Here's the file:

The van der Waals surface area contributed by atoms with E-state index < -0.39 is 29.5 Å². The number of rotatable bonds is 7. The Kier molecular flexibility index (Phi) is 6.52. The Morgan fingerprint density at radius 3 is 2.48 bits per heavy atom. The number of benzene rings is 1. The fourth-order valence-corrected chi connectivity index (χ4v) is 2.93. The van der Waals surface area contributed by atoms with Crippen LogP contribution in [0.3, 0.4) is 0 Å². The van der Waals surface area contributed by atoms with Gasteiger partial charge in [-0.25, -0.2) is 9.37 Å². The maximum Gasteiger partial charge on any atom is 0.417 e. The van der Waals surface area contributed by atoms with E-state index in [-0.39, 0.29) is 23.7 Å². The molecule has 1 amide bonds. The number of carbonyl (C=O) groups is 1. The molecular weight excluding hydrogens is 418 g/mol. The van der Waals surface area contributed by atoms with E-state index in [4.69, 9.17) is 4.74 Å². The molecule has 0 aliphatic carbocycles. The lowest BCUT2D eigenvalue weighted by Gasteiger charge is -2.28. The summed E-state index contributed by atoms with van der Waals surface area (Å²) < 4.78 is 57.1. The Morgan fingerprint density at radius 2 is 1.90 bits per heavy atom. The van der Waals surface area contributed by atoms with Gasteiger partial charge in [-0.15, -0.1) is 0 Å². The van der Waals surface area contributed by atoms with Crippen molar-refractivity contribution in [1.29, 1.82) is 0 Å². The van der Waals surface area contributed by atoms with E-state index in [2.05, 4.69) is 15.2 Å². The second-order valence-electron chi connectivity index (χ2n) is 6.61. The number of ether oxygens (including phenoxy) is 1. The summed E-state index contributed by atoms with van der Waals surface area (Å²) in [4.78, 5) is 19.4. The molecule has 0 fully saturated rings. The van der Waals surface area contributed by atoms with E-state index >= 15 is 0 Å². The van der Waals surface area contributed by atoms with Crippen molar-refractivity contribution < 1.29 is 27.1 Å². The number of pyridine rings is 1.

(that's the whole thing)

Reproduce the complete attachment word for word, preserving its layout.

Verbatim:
The van der Waals surface area contributed by atoms with E-state index < -0.39 is 29.5 Å². The number of rotatable bonds is 7. The Kier molecular flexibility index (Phi) is 6.52. The Morgan fingerprint density at radius 3 is 2.48 bits per heavy atom. The number of benzene rings is 1. The fourth-order valence-corrected chi connectivity index (χ4v) is 2.93. The van der Waals surface area contributed by atoms with Crippen LogP contribution in [0.3, 0.4) is 0 Å². The van der Waals surface area contributed by atoms with Gasteiger partial charge in [-0.25, -0.2) is 9.37 Å². The maximum Gasteiger partial charge on any atom is 0.417 e. The van der Waals surface area contributed by atoms with E-state index in [-0.39, 0.29) is 23.7 Å². The molecule has 1 amide bonds. The number of carbonyl (C=O) groups is 1. The molecular weight excluding hydrogens is 418 g/mol. The van der Waals surface area contributed by atoms with E-state index in [4.69, 9.17) is 4.74 Å². The molecule has 0 aliphatic carbocycles. The lowest BCUT2D eigenvalue weighted by Gasteiger charge is -2.28. The summed E-state index contributed by atoms with van der Waals surface area (Å²) < 4.78 is 57.1. The Morgan fingerprint density at radius 2 is 1.90 bits per heavy atom. The van der Waals surface area contributed by atoms with Gasteiger partial charge in [-0.15, -0.1) is 0 Å². The van der Waals surface area contributed by atoms with Crippen molar-refractivity contribution in [1.29, 1.82) is 0 Å². The van der Waals surface area contributed by atoms with E-state index in [2.05, 4.69) is 15.2 Å². The second-order valence-electron chi connectivity index (χ2n) is 6.61. The number of ether oxygens (including phenoxy) is 1. The summed E-state index contributed by atoms with van der Waals surface area (Å²) in [4.78, 5) is 19.4. The molecule has 0 fully saturated rings. The van der Waals surface area contributed by atoms with E-state index >= 15 is 0 Å². The van der Waals surface area contributed by atoms with Crippen molar-refractivity contribution < 1.29 is 27.1 Å². The number of pyridine rings is 1.